After all if you have a 50% chance of taking the whole pot you, do you want to change the rules?
If your choices are to have a 99% chance of taking 50% of the pot or to have a 50% chance of taking 100% of the pot and a 50% chance of someone else taking it and you being imprisoned or murdered by them, you pick the one that doesn't involve a significant risk of catastrophe.
The problem is you don't get to pick before the election, you get pick after. And then it isn't a 50% chance anymore. If you won the pot you have no incentive to change and if you lost then you don't have the power to change.
This is one of the problematic consequences of the 17th Amendment. Originally US Senators were chosen by the state legislatures. The purpose of the US Senate was to represent the states in the federal government, so it was inherently a check on federal power. States don't want too strong a US President.
But we got rid of that in a fit of populism in the 20th century. Meanwhile it's still the case that only a third of the Senate seats are on the ballot in a given election. And consider what the circumstance is when you simultaneously want to limit the executive and have the power to do it: It's the lame duck session.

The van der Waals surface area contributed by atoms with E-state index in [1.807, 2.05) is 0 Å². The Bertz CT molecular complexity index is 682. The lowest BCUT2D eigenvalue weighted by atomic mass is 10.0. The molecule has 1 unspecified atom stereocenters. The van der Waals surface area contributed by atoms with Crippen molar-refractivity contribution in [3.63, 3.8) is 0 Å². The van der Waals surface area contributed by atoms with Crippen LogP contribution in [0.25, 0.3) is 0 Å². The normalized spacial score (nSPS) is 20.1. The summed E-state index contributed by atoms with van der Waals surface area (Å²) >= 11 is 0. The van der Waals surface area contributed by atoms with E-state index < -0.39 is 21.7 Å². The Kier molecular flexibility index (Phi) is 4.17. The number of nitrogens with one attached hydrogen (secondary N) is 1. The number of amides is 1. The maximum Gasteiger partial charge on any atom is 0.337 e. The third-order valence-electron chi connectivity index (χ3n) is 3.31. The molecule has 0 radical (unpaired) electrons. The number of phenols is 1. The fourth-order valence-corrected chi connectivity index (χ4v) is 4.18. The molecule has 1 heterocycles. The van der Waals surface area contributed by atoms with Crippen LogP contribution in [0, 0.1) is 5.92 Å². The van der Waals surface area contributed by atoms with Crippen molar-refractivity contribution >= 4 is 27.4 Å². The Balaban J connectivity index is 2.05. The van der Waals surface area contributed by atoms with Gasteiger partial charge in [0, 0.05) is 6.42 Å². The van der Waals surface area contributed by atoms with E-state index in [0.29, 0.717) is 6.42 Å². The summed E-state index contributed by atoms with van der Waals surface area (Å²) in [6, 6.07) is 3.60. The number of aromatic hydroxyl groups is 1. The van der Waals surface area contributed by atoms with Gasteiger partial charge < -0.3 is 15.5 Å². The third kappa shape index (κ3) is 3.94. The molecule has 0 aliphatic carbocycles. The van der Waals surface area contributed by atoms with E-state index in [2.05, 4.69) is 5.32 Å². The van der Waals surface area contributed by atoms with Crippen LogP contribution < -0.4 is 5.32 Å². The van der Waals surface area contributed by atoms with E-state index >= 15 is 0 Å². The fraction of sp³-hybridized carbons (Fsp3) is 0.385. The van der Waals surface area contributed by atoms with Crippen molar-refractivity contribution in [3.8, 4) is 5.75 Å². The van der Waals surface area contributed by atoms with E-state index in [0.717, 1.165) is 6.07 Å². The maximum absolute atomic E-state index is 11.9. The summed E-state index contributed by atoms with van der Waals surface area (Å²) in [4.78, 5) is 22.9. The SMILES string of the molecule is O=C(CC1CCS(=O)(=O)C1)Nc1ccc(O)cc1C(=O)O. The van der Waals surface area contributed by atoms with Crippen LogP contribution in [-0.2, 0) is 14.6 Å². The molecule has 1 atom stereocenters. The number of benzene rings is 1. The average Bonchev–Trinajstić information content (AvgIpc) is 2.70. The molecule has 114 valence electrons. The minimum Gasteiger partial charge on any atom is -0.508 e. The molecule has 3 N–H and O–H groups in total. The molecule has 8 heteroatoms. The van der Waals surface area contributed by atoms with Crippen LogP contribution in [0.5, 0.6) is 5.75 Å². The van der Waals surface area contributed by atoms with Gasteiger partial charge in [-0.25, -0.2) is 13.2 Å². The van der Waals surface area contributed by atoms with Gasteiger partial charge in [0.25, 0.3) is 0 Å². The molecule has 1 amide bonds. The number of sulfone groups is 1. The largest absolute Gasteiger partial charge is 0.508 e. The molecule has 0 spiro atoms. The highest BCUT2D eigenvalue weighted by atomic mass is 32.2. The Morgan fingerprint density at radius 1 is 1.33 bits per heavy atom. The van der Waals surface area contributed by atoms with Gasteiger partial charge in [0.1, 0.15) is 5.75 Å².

To do it you need a) to currently have control of government (Presidency + House + a filibuster-proof majority in the Senate), and b) to not control any of those in the incoming government, so you fear what the new government will do, enough to pass laws to limit their power.
But since only a third of Senators can change at once, and it's unheard of that all open seats switch from one party to the other, that never actually happens. So the President gets stronger but never weaker, because we decided to dismantle a check on federal power and replace it with nothing.
Conservatives are the ones that created this nightmare in the days after 9/11. "Liberals" simply did not remove it.
When it comes to civil liberties, smaller government is always a good thing but literally no party supports that. :/